December 29, 2008

Choice of Warren won't define Obama

While it was no doubt well-intended, I think Katha Pollitt's column "Extremist pastor is an insulting choice" (Commentary, Dec. 23) illustrates why Democrats have had trouble electing national candidates in recent years.

On behalf of several special-interest groups, Ms. Pollitt is put out that Pastor Rick Warren will deliver the invocation at President-elect Barack Obama's inauguration. Along the way, she describes the offended groups as the "base" of the Democratic Party.

But such a "base" is clearly not representative of those who elected Mr. Obama. His success was based on an appeal to many centrist voters who passed on voting for Al Gore or John Kerry in the last two national elections.

As a Republican seeking practicality, competence and intelligence (qualities sadly lacking in our national leadership these last eight years), I voted for Mr. Obama, as did many of my friends from both parties.

I have no argument with the values and needs of the groups Ms. Pollitt cites. But my values and moral positions are mine alone. I don't expect my government either to validate or enable them.

Pastor Warren may not have been my choice as a single representative of the faith community for this prominent event. However, my choice might have offended the constituencies Ms. Pollitt cites or other groups. Who knows?

But I won't judge the new president on any one choice or decision, because I (like the majority of Americans, I suspect) am not a single-issue citizen.

David Kirby, Baltimore

Obama is fulfilling promise of inclusion

Pastor Rick Warren was dead wrong on California's Proposition 8 regarding gay marriage, and it's clear from his clumsy comments that he understands neither gays and lesbians nor the democratic principle that "all men are created equal," which suggests that no one should be denied his or her civil liberties as a result of their race, religion or sexual orientation ("Extremist pastor is an insulting choice," Commentary, Dec. 23).

But the pastor isn't wrong about everything, including issues such as AIDS, hunger, global warming, poverty, torture and health care. And his work on these issues has helped move evangelicals toward broader and more moderate perspectives.

President-elect Barack Obama ran on a platform that promised that he would offer dialogue, bridge divides and not demonize those with whom he disagrees - even about core issues.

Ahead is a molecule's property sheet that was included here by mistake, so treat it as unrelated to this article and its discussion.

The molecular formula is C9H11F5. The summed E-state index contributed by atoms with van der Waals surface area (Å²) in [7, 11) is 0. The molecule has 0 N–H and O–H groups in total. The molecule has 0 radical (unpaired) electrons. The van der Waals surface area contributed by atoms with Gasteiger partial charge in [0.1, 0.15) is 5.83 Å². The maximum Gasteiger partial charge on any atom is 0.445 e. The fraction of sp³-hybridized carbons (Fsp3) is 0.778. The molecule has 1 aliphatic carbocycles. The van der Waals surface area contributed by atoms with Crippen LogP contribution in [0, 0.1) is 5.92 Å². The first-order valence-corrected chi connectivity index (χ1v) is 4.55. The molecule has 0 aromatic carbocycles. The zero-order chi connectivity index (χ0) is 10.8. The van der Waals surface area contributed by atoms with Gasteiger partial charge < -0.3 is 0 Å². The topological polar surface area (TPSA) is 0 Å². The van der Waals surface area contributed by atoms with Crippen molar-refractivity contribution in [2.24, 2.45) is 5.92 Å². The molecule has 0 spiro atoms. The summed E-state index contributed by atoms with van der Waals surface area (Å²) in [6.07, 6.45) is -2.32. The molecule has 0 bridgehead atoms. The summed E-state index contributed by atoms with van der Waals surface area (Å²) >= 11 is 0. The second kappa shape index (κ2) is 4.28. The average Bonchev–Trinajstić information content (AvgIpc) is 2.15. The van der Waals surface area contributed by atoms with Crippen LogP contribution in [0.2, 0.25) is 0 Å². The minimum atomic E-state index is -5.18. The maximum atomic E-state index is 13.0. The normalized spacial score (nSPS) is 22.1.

So far, our president-to-be has kept his word to the American people, and he deserves the chance to show by his actions whether his commitment to equality and to the gay and lesbian community is real.

Roger C. Kostmayer, Baltimore

No reason to support endless pregnancies

I was amazed to read The Baltimore Sun's perspective on the problems of a young mother in a recent editorial ("Help for young mothers," Dec. 22).

Here is an unmarried woman who, at 19 years old, became pregnant and unfortunately lost the twins she was expecting. She has given birth to three children, all out of wedlock, and is in the process of having her fourth child. And The Baltimore Sun's major concern seems to be lack of public support for health care for her pregnancies.

It would better serve the community and the young woman to encourage her to learn about birth control and about how to handle her own responsibilities so that she does not get pregnant if she can't afford to raise her children or get proper medical care for herself.

It is not society's obligation to support an unlimited number of babies for people who can't or won't take responsibility for their actions.

There are many people who have medical problems and cannot take care of themselves - these are the people whose stories The Baltimore Sun should tell.

Irwin Neil, Pikesville

Reaction to care center seems way overblown

Wow. Based on how upset many people are about Keswick Multi-Care Center's plan to build an assisted-living facility, you would think the people of Roland Park believe it is a prison or undergraduate student housing that is under consideration ("Readers speak out on Roland Park assisted-living facility," Dec. 23).

Lighten up, you NIMBYs.

Robert S. Abramson, Baltimore

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